Tabletops and the Outback.

27 May

“Sometimes…I wonder what inanimate object I would like to be, if I could be any inanimate object in the world…I’d love to be a tabletop in Paris, where food is art and life combined in one, where people gather and talk for hours. I want lovers to meet over me. I’d want to be covered in drops of canle wax and breadcrumbs and rings from the bottom of wineglasses. I would never be lonely, and I would always serve a good purpose” (Johnson, The Last Little Blue Envelope).

That, my friends, is genius.

Have you ever wondered what inanimate object you would be? I guess I’d never really thought about it before now, but being a tabletop in Paris sounds like a truly marvelous idea, doesn’t it? So poetic, romantic, sensible…well, as sensible as being an inanimate object can be, I suppose.

What if you were a sidewalk in an amusement park? Ick! Those things are gross. No, they’re beyond gross. They’re breeding grounds for Death himself.

How about being a bar in a German or Irish pub? I hope you like the smell of cigarettes and beer, cause that may be all you ever get. That would still be cool, though. You could hear business men have official meetings over you, let them put important documents on you. You could listen to their accents, their problems, their proposed solutions. You would be completely caught up with the world.

I think it would be amazing to be an airplane. Think about it. You would finally get to fly without being in a plane…you would be a plane instead. That’s so weird and crazy and fun-sounding. You could pass the birds, watch them freak out as your wing tips almost skewered them, and laugh and the clouds tickled your tail. People from all over the world would use you. You would be a staple of safe traveling–hopefully.

You could be a house. A warm, cozy house in the fall and winter, and a cool house in the summer. You could watch as children grew up around and in you, watch and the parents made decisions–both bad and good–and watch as the family made friends, grew up, moved out. You could be home to a new family; perhaps a rambunctious family of six, with all boys. The boys would give you ‘character’, tromping down the stairs, adding that squeaky bottom step. They would camp out in the closets and make the basement into the Outback, where they would rangle kangaroos and fight invaders. They would find a path to the roof, knock a few shingles off, and prove that Santa was real. That would be a great house to move into after the boys went off to college. There would be a tent, left standing in the closet, full of adventurer artifacts. There would be a complex map drawn in sharpie on the floor of the basement, detailing where the invader’s camp was, and where supplies would be air-lifted to aid the rebel cause.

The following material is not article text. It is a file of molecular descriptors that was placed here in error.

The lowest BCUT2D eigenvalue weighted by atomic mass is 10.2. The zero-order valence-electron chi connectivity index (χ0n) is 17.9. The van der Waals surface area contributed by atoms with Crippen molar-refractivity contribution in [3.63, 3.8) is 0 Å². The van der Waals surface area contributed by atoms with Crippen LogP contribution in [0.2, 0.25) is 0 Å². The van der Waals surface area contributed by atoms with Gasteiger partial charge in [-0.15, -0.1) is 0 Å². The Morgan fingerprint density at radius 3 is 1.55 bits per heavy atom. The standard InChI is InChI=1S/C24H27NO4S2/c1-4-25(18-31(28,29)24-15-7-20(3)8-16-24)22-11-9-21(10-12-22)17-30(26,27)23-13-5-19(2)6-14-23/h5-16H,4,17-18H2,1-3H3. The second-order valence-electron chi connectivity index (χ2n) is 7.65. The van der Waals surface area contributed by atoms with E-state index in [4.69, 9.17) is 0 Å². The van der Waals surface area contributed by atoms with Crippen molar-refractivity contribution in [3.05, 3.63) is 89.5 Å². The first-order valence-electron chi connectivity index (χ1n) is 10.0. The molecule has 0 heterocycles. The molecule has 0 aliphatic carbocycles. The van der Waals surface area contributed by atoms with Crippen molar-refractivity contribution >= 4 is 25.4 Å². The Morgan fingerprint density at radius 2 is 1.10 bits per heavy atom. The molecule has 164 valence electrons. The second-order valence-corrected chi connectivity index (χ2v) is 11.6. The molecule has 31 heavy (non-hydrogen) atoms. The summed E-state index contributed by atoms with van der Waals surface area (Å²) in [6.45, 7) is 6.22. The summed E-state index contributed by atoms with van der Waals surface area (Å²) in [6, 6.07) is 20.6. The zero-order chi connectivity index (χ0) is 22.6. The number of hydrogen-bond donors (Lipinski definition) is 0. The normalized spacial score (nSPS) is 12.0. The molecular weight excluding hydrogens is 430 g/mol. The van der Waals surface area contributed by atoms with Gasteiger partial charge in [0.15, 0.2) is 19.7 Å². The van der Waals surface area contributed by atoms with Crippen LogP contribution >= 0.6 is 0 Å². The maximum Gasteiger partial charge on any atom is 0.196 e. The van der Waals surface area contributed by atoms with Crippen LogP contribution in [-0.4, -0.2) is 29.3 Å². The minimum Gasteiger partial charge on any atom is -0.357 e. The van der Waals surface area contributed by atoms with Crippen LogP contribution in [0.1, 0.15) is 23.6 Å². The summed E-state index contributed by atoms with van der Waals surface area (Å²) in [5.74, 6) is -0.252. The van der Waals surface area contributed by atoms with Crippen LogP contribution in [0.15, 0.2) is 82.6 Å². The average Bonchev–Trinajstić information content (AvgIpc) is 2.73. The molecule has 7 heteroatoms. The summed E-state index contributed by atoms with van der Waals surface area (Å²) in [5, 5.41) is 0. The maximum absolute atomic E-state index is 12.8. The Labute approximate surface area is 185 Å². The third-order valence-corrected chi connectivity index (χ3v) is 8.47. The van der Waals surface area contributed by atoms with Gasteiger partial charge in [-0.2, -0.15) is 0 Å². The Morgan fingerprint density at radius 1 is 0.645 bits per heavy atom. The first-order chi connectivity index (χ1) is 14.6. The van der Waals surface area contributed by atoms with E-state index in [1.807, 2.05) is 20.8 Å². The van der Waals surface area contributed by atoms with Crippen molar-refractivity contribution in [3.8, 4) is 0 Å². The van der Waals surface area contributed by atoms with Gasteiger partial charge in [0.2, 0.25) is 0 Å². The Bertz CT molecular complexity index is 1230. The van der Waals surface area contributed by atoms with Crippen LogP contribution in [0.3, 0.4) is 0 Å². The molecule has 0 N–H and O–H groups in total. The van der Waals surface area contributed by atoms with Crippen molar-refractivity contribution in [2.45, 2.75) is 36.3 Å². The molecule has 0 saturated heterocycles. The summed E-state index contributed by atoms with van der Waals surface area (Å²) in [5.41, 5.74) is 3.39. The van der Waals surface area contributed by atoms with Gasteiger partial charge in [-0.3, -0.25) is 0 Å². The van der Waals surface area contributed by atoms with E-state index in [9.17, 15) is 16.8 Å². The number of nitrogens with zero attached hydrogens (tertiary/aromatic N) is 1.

What a wonderful life that would be.

So what would you be? A house? A Parisian tabletop? Maybe a kite? A bureau? A set of handmade bookshelves? Perhaps a scarecrow?

I can’t decide what I would rather be. Maybe I’ll just be everything.


Posted by on May 27, 2011 in Uncategorized


2 responses to “Tabletops and the Outback.

  1. Farewell Oblivion

    May 27, 2011 at 6:16 pm

    I’d be a hammock hung on a large, shady oak resting on a hill, overlooking an expanse of grassland. Oh yeah…

  2. MD Rothfuss

    May 28, 2011 at 1:10 pm

    I would be that old worn book that never quite makes it back on the shelf because you always pick it up to read it again. You know the one you take on every roadtrip and have read it a gazillion times. That or I would be a little girls stuffed animal. The one she sleeps with every night and carries everywhere with her. The one she takes to college with her and keeps even after she gets married.


Leave a Reply

Fill in your details below or click an icon to log in: Logo

You are commenting using your account. Log Out /  Change )

Google+ photo

You are commenting using your Google+ account. Log Out /  Change )

Twitter picture

You are commenting using your Twitter account. Log Out /  Change )

Facebook photo

You are commenting using your Facebook account. Log Out /  Change )


Connecting to %s

%d bloggers like this: